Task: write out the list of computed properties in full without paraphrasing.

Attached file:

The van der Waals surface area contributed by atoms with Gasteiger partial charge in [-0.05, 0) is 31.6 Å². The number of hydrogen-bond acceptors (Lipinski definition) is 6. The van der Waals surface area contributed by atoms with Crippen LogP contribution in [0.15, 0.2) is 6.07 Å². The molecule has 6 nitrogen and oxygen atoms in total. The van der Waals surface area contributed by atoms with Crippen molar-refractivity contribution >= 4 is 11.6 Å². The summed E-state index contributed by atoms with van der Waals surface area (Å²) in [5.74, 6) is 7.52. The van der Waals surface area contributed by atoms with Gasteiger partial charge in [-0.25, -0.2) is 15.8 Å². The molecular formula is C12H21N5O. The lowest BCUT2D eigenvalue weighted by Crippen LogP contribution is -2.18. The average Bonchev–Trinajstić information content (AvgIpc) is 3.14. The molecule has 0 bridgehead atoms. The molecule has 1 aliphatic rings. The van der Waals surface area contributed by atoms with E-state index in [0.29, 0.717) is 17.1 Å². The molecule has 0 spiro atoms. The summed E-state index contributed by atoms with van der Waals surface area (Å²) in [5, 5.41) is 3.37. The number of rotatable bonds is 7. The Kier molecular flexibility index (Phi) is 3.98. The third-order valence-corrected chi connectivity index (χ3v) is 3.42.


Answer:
The van der Waals surface area contributed by atoms with Gasteiger partial charge in [-0.05, 0) is 31.6 Å². The number of hydrogen-bond acceptors (Lipinski definition) is 6. The van der Waals surface area contributed by atoms with Crippen LogP contribution in [0.15, 0.2) is 6.07 Å². The molecule has 6 nitrogen and oxygen atoms in total. The van der Waals surface area contributed by atoms with Crippen molar-refractivity contribution >= 4 is 11.6 Å². The summed E-state index contributed by atoms with van der Waals surface area (Å²) in [5.74, 6) is 7.52. The van der Waals surface area contributed by atoms with Gasteiger partial charge in [-0.25, -0.2) is 15.8 Å². The molecular formula is C12H21N5O. The lowest BCUT2D eigenvalue weighted by Crippen LogP contribution is -2.18. The average Bonchev–Trinajstić information content (AvgIpc) is 3.14. The molecule has 0 bridgehead atoms. The molecule has 1 aliphatic rings. The van der Waals surface area contributed by atoms with E-state index in [0.29, 0.717) is 17.1 Å². The molecule has 0 spiro atoms. The summed E-state index contributed by atoms with van der Waals surface area (Å²) in [5, 5.41) is 3.37. The number of rotatable bonds is 7. The Kier molecular flexibility index (Phi) is 3.98. The third-order valence-corrected chi connectivity index (χ3v) is 3.42.